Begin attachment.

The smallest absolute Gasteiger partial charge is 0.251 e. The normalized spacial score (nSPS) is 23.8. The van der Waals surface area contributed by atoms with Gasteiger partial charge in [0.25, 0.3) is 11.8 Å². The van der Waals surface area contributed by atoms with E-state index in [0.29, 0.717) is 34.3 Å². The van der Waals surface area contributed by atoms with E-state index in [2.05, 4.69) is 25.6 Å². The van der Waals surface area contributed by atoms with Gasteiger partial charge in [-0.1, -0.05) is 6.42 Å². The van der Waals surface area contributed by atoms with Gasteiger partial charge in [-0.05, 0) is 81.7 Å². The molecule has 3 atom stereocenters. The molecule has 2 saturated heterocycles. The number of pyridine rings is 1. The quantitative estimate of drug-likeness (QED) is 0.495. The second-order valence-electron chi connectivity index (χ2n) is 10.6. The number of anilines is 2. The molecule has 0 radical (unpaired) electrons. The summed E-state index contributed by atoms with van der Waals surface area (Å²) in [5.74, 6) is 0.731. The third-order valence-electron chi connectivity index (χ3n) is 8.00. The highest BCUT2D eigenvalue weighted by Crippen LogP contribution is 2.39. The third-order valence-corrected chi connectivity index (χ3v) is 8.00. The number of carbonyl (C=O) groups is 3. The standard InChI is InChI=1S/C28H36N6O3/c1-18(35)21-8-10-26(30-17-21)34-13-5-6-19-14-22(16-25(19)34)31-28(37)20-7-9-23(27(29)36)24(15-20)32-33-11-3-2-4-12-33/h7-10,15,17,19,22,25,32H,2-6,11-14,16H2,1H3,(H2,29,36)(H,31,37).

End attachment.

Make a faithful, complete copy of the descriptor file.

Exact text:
The smallest absolute Gasteiger partial charge is 0.251 e. The normalized spacial score (nSPS) is 23.8. The van der Waals surface area contributed by atoms with Gasteiger partial charge in [0.25, 0.3) is 11.8 Å². The van der Waals surface area contributed by atoms with E-state index in [0.29, 0.717) is 34.3 Å². The van der Waals surface area contributed by atoms with E-state index in [2.05, 4.69) is 25.6 Å². The van der Waals surface area contributed by atoms with Gasteiger partial charge in [-0.1, -0.05) is 6.42 Å². The van der Waals surface area contributed by atoms with Gasteiger partial charge in [-0.05, 0) is 81.7 Å². The molecule has 3 atom stereocenters. The molecule has 2 saturated heterocycles. The number of pyridine rings is 1. The quantitative estimate of drug-likeness (QED) is 0.495. The second-order valence-electron chi connectivity index (χ2n) is 10.6. The number of anilines is 2. The molecule has 0 radical (unpaired) electrons. The summed E-state index contributed by atoms with van der Waals surface area (Å²) in [5.74, 6) is 0.731. The third-order valence-electron chi connectivity index (χ3n) is 8.00. The highest BCUT2D eigenvalue weighted by Crippen LogP contribution is 2.39. The third-order valence-corrected chi connectivity index (χ3v) is 8.00. The number of carbonyl (C=O) groups is 3. The standard InChI is InChI=1S/C28H36N6O3/c1-18(35)21-8-10-26(30-17-21)34-13-5-6-19-14-22(16-25(19)34)31-28(37)20-7-9-23(27(29)36)24(15-20)32-33-11-3-2-4-12-33/h7-10,15,17,19,22,25,32H,2-6,11-14,16H2,1H3,(H2,29,36)(H,31,37).